Please use this identifier to cite or link to this item: https://ahro.austin.org.au/austinjspui/handle/1/16685
Full metadata record
DC FieldValueLanguage
dc.contributor.authorWerden, Emilio-
dc.contributor.authorCumming, Toby-
dc.contributor.authorLi, Qi-
dc.contributor.authorBird, Laura-
dc.contributor.authorVeldsman, Michele-
dc.contributor.authorPardoe, Heath R-
dc.contributor.authorJackson, Graeme D-
dc.contributor.authorDonnan, Geoffrey A-
dc.contributor.authorBrodtmann, Amy-
dc.date2017-06-09-
dc.date.accessioned2017-06-25T23:53:57Z-
dc.date.available2017-06-25T23:53:57Z-
dc.date.issued2017-07-
dc.identifier.citationNeurology 2017; 89(2): 116-124en_US
dc.identifier.urihttp://ahro.austin.org.au/austinjspui/handle/1/16685-
dc.description.abstractOBJECTIVE: To examine associations between ischemic stroke, vascular risk factors, and MRI markers of brain aging. METHODS: Eighty-one patients (mean age 67.5 ± 13.1 years, 31 left-sided, 61 men) with confirmed first-ever (n = 66) or recurrent (n = 15) ischemic stroke underwent 3T MRI scanning within 6 weeks of symptom onset (mean 26 ± 9 days). Age-matched controls (n = 40) completed identical testing. Multivariate regression analyses examined associations between group membership and MRI markers of brain aging (cortical thickness, total brain volume, white matter hyperintensity [WMH] volume, hippocampal volume), normalized against intracranial volume, and the effects of vascular risk factors on these relationships. RESULTS: First-ever stroke was associated with smaller hippocampal volume (p = 0.025) and greater WMH volume (p = 0.004) relative to controls. Recurrent stroke was in turn associated with smaller hippocampal volume relative to both first-ever stroke (p = 0.017) and controls (p = 0.001). These associations remained significant after adjustment for age, sex, education, and, in stroke patients, infarct volume. Total brain volume was not significantly smaller in first-ever stroke patients than in controls (p = 0.056), but the association became significant after further adjustment for atrial fibrillation (p = 0.036). Cortical thickness and brain volumes did not differ as a function of stroke type, infarct volume, or etiology. CONCLUSIONS: Brain structure is likely to be compromised before ischemic stroke by vascular risk factors. Smaller hippocampal and total brain volumes and increased WMH load represent proxies for underlying vascular brain injury.en_US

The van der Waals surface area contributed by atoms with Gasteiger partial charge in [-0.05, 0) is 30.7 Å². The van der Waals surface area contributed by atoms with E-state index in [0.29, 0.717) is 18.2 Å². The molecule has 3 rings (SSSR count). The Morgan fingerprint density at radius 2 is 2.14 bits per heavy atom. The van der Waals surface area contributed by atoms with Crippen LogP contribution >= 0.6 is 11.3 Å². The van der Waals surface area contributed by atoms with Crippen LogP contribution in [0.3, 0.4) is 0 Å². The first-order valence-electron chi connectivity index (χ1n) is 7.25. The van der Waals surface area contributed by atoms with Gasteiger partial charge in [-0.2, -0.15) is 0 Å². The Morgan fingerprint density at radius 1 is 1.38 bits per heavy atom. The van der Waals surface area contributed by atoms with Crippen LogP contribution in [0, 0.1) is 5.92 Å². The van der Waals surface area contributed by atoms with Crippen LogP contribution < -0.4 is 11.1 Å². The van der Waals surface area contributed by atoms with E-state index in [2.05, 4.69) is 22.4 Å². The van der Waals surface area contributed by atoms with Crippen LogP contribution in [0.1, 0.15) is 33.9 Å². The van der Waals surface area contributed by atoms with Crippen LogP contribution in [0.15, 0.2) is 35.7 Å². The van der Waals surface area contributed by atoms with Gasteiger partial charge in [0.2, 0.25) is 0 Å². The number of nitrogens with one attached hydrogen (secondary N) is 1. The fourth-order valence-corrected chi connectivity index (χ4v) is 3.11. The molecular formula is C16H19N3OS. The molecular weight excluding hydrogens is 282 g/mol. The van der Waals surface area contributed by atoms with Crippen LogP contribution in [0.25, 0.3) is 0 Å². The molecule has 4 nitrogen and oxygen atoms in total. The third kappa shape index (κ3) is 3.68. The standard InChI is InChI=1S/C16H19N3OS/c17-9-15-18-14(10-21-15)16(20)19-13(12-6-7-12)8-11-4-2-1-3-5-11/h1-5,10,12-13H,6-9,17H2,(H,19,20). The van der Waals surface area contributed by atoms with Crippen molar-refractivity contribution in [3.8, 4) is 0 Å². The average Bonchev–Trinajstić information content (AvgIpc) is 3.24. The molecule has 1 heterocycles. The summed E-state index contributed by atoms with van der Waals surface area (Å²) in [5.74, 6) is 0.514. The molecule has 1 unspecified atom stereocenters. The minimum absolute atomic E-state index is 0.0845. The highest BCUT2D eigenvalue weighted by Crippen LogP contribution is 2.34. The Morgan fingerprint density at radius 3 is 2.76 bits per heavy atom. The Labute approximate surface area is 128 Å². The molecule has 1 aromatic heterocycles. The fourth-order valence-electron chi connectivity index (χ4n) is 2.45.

dc.titleStructural MRI markers of brain aging early after ischemic strokeen_US
dc.typeJournal Articleen_US
dc.identifier.journaltitleNeurologyen_US
dc.identifier.affiliationFlorey Institute of Neuroscience and Mental Health, University of Melbourne, Victoria, Australiaen_US
dc.identifier.affiliationAustin Health, Heidelberg, Victoria, Australiaen_US
dc.identifier.affiliationEastern Clinical Research Unit, Monash University, Box Hill Hospital, Melbourne, Victoria, Australiaen_US
dc.identifier.pubmedurihttps://pubmed.ncbi.nlm.nih.gov/28600458en_US
dc.identifier.doi10.1212/WNL.0000000000004086en_US
dc.type.contentTexten_US
dc.type.austinJournal Articleen_US
Appears in Collections:Journal articles
Show simple item record

Page view(s)

16
checked on Jul 2, 2021

Google ScholarTM

Check


Items in AHRO are protected by copyright, with all rights reserved, unless otherwise indicated.